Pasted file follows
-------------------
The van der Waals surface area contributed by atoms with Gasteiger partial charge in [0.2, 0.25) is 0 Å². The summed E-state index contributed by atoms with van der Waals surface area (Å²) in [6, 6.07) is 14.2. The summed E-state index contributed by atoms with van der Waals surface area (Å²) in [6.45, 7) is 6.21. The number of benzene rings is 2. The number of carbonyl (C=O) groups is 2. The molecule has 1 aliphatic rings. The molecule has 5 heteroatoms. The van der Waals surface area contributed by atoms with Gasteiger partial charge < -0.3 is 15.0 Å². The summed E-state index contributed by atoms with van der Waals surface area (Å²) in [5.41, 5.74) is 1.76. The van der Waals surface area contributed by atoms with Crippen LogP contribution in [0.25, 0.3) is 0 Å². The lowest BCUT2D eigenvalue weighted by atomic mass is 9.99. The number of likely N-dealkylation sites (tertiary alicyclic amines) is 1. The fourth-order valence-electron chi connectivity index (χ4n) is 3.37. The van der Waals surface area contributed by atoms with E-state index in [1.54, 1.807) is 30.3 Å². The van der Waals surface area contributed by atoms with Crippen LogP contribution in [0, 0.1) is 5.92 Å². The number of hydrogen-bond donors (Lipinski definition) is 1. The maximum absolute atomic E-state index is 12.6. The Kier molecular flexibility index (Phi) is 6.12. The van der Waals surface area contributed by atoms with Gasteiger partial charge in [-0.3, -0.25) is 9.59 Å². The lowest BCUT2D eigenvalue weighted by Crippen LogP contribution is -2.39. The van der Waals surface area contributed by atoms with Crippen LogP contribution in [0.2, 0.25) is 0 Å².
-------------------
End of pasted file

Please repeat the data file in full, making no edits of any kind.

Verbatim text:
The van der Waals surface area contributed by atoms with Gasteiger partial charge in [0.2, 0.25) is 0 Å². The summed E-state index contributed by atoms with van der Waals surface area (Å²) in [6, 6.07) is 14.2. The summed E-state index contributed by atoms with van der Waals surface area (Å²) in [6.45, 7) is 6.21. The number of benzene rings is 2. The number of carbonyl (C=O) groups is 2. The molecule has 1 aliphatic rings. The molecule has 5 heteroatoms. The van der Waals surface area contributed by atoms with Gasteiger partial charge < -0.3 is 15.0 Å². The summed E-state index contributed by atoms with van der Waals surface area (Å²) in [5.41, 5.74) is 1.76. The van der Waals surface area contributed by atoms with Crippen LogP contribution in [0.25, 0.3) is 0 Å². The lowest BCUT2D eigenvalue weighted by atomic mass is 9.99. The number of likely N-dealkylation sites (tertiary alicyclic amines) is 1. The fourth-order valence-electron chi connectivity index (χ4n) is 3.37. The van der Waals surface area contributed by atoms with E-state index in [1.54, 1.807) is 30.3 Å². The van der Waals surface area contributed by atoms with Crippen LogP contribution in [0, 0.1) is 5.92 Å². The number of hydrogen-bond donors (Lipinski definition) is 1. The maximum absolute atomic E-state index is 12.6. The Kier molecular flexibility index (Phi) is 6.12. The van der Waals surface area contributed by atoms with Gasteiger partial charge in [-0.3, -0.25) is 9.59 Å². The lowest BCUT2D eigenvalue weighted by Crippen LogP contribution is -2.39. The van der Waals surface area contributed by atoms with Crippen LogP contribution in [0.2, 0.25) is 0 Å².